Your automatic transmission fluid appears on this list again because as it ages it can also turn orange. If you’re not sure if you have an automatic transmission or a coolant link, calling your mechanic to have it inspected may only help.
Pink, Yellow, or Green Liquid
If you notice a pink, yellow, or green leak, you are witnessing a refrigerant leak. Coolant can also leak from multiple areas of your car’s cooling system. Ignoring a coolant leak is not a wise choice, as it will ultimately cause your car’s engine to overheat. Once the engine gets to that point, you’ll have a pretty hefty bill to pay for repairs. It is always much more profitable to take your car to the workshop to take preventive measures.
There is only one fluid that is blue and that is windshield washer fluid. This thin, watery liquid smells like your everyday window cleaner. It can come in other colors, like green, and while a cracked washer fluid reservoir doesn’t signal the end of your car’s days, it’s a good idea to call your mechanic so he can check it out for you.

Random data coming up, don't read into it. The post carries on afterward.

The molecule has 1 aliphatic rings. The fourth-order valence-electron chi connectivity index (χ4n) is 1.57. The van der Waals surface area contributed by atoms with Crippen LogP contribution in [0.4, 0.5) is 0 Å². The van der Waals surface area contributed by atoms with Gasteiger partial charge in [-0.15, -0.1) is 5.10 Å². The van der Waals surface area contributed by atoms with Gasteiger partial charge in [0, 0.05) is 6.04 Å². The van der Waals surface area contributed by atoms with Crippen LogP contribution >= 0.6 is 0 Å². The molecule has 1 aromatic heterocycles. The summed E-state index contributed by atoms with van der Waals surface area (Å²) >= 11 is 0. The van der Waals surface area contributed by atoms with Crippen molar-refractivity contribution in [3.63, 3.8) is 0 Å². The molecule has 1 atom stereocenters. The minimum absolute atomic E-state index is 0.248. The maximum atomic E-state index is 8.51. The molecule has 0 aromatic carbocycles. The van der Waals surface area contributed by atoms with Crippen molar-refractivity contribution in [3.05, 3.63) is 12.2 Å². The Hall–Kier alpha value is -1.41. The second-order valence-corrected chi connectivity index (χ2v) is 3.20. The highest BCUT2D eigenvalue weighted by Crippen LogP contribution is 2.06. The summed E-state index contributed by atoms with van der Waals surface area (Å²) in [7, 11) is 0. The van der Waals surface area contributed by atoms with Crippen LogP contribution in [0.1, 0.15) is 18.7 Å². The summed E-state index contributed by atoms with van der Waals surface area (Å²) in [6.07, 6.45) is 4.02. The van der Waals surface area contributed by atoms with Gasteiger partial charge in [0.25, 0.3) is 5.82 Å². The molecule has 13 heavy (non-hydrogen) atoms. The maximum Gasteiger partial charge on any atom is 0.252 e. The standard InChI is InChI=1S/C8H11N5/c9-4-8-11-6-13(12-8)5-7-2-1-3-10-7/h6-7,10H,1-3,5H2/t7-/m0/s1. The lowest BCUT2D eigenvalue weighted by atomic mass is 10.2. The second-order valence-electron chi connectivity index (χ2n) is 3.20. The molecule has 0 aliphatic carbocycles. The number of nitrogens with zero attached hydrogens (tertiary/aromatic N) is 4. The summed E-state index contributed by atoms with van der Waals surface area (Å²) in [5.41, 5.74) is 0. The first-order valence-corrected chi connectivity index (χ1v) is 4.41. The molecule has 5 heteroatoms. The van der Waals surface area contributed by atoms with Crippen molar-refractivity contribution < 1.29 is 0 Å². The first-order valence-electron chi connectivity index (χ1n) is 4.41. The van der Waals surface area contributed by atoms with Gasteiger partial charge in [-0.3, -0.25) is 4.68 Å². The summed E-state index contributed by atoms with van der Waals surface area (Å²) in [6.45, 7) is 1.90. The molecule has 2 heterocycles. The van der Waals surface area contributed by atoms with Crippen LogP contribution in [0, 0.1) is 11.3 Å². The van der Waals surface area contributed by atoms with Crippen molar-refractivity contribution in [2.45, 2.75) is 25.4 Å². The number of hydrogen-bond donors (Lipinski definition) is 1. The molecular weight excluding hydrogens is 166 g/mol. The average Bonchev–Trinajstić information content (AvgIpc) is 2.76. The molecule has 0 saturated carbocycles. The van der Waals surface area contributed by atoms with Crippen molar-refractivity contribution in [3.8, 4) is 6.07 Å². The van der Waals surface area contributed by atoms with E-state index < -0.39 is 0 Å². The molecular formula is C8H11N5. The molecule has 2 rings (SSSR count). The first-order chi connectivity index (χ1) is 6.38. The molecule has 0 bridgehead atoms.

Brown and Black
has a light brown color when first used and darkens each time it goes through your car’s engine, collecting dirt and combustion byproducts in the process. If thick, slippery liquid builds up under your car and it looks brown or black, you have a possible motor oil leak on your hands. If your car is only experiencing a small leak, you can avoid any problems by keeping your oil level to max until you have time to take your vehicle in for an inspection, which we recommend doing as soon as possible.
There are two different fluids that are both clear, water and gasoline. If you have water leaking from the underside of your car, you will be able to identify it by touch and a good sniff as well. Fortunately, if it’s just water collecting under your car, you don’t have to worry, as the condensation is most likely simply draining from your air conditioner.
On the other hand, a clear fluid could also be gasoline. Again, you can trust your nose here to pick this fluid out of a lineup. Now, if you can see a gas leak from your car, you’ll need to call your mechanic right away. Do not drive the vehicle until you have been able to speak to a professional.